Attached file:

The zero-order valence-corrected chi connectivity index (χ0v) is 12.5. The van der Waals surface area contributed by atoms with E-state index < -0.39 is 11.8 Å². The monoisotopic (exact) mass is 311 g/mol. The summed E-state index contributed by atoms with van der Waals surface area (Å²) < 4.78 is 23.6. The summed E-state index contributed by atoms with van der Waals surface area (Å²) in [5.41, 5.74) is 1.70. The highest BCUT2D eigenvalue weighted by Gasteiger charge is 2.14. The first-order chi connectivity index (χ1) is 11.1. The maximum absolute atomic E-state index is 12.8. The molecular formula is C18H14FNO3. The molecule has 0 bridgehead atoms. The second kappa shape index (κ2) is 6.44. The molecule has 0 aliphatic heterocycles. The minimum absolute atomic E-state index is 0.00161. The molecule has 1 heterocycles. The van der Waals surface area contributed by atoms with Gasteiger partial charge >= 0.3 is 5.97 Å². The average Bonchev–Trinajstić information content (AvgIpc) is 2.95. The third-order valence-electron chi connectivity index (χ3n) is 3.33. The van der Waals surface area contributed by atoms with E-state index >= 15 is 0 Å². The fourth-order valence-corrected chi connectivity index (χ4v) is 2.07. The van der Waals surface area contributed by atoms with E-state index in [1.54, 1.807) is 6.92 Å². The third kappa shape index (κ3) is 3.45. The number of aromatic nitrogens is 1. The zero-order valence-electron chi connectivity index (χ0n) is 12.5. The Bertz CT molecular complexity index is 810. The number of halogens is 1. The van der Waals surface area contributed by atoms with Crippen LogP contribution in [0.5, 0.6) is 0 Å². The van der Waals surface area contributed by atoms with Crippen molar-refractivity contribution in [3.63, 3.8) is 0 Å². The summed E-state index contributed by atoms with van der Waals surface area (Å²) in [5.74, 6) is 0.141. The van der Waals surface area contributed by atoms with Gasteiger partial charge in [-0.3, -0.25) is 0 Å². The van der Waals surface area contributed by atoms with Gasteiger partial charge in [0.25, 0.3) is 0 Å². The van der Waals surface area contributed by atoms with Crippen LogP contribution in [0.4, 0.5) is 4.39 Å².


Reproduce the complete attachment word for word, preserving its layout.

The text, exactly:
The zero-order valence-corrected chi connectivity index (χ0v) is 12.5. The van der Waals surface area contributed by atoms with E-state index < -0.39 is 11.8 Å². The monoisotopic (exact) mass is 311 g/mol. The summed E-state index contributed by atoms with van der Waals surface area (Å²) < 4.78 is 23.6. The summed E-state index contributed by atoms with van der Waals surface area (Å²) in [5.41, 5.74) is 1.70. The highest BCUT2D eigenvalue weighted by Gasteiger charge is 2.14. The first-order chi connectivity index (χ1) is 11.1. The maximum absolute atomic E-state index is 12.8. The molecular formula is C18H14FNO3. The molecule has 0 bridgehead atoms. The second kappa shape index (κ2) is 6.44. The molecule has 0 aliphatic heterocycles. The minimum absolute atomic E-state index is 0.00161. The molecule has 1 heterocycles. The van der Waals surface area contributed by atoms with Gasteiger partial charge >= 0.3 is 5.97 Å². The average Bonchev–Trinajstić information content (AvgIpc) is 2.95. The third-order valence-electron chi connectivity index (χ3n) is 3.33. The van der Waals surface area contributed by atoms with E-state index >= 15 is 0 Å². The fourth-order valence-corrected chi connectivity index (χ4v) is 2.07. The van der Waals surface area contributed by atoms with E-state index in [1.54, 1.807) is 6.92 Å². The third kappa shape index (κ3) is 3.45. The number of aromatic nitrogens is 1. The zero-order valence-electron chi connectivity index (χ0n) is 12.5. The Bertz CT molecular complexity index is 810. The number of halogens is 1. The van der Waals surface area contributed by atoms with Crippen LogP contribution in [0.5, 0.6) is 0 Å². The van der Waals surface area contributed by atoms with Crippen molar-refractivity contribution in [3.63, 3.8) is 0 Å². The summed E-state index contributed by atoms with van der Waals surface area (Å²) in [5.74, 6) is 0.141. The van der Waals surface area contributed by atoms with Gasteiger partial charge in [-0.3, -0.25) is 0 Å². The van der Waals surface area contributed by atoms with Gasteiger partial charge in [0.25, 0.3) is 0 Å². The van der Waals surface area contributed by atoms with Crippen LogP contribution in [0.4, 0.5) is 4.39 Å².